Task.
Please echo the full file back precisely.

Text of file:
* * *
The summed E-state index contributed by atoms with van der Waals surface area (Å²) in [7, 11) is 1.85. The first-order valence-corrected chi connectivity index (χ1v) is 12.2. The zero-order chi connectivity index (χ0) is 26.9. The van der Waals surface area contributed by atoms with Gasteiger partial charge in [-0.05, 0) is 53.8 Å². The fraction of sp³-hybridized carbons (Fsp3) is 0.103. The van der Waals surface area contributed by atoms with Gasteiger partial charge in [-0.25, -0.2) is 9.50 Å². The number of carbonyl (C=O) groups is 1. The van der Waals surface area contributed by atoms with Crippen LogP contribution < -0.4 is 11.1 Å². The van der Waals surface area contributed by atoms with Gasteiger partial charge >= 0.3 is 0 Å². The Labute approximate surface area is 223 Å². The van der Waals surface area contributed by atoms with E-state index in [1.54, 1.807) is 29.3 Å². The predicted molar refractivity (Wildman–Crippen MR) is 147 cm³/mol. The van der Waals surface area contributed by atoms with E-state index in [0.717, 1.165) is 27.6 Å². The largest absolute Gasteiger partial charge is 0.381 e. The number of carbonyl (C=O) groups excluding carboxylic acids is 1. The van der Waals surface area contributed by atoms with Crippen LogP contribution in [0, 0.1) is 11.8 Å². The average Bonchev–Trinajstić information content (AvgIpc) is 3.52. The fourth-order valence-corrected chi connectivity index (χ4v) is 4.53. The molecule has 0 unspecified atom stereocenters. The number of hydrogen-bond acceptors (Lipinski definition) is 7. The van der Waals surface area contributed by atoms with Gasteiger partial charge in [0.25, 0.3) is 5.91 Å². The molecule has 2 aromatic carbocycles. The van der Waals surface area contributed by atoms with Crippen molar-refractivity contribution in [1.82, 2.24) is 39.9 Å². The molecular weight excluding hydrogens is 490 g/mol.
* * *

The summed E-state index contributed by atoms with van der Waals surface area (Å²) in [7, 11) is 1.85. The first-order valence-corrected chi connectivity index (χ1v) is 12.2. The zero-order chi connectivity index (χ0) is 26.9. The van der Waals surface area contributed by atoms with Gasteiger partial charge in [-0.05, 0) is 53.8 Å². The fraction of sp³-hybridized carbons (Fsp3) is 0.103. The van der Waals surface area contributed by atoms with Gasteiger partial charge in [-0.25, -0.2) is 9.50 Å². The number of carbonyl (C=O) groups is 1. The van der Waals surface area contributed by atoms with Crippen LogP contribution < -0.4 is 11.1 Å². The van der Waals surface area contributed by atoms with Gasteiger partial charge >= 0.3 is 0 Å². The Labute approximate surface area is 223 Å². The van der Waals surface area contributed by atoms with E-state index in [1.54, 1.807) is 29.3 Å². The predicted molar refractivity (Wildman–Crippen MR) is 147 cm³/mol. The van der Waals surface area contributed by atoms with E-state index in [0.717, 1.165) is 27.6 Å². The largest absolute Gasteiger partial charge is 0.381 e. The number of carbonyl (C=O) groups excluding carboxylic acids is 1. The van der Waals surface area contributed by atoms with Crippen LogP contribution in [0, 0.1) is 11.8 Å². The average Bonchev–Trinajstić information content (AvgIpc) is 3.52. The fourth-order valence-corrected chi connectivity index (χ4v) is 4.53. The molecule has 0 unspecified atom stereocenters. The number of hydrogen-bond acceptors (Lipinski definition) is 7. The van der Waals surface area contributed by atoms with Gasteiger partial charge in [0.25, 0.3) is 5.91 Å². The molecule has 2 aromatic carbocycles. The van der Waals surface area contributed by atoms with Crippen molar-refractivity contribution in [1.82, 2.24) is 39.9 Å². The molecular weight excluding hydrogens is 490 g/mol.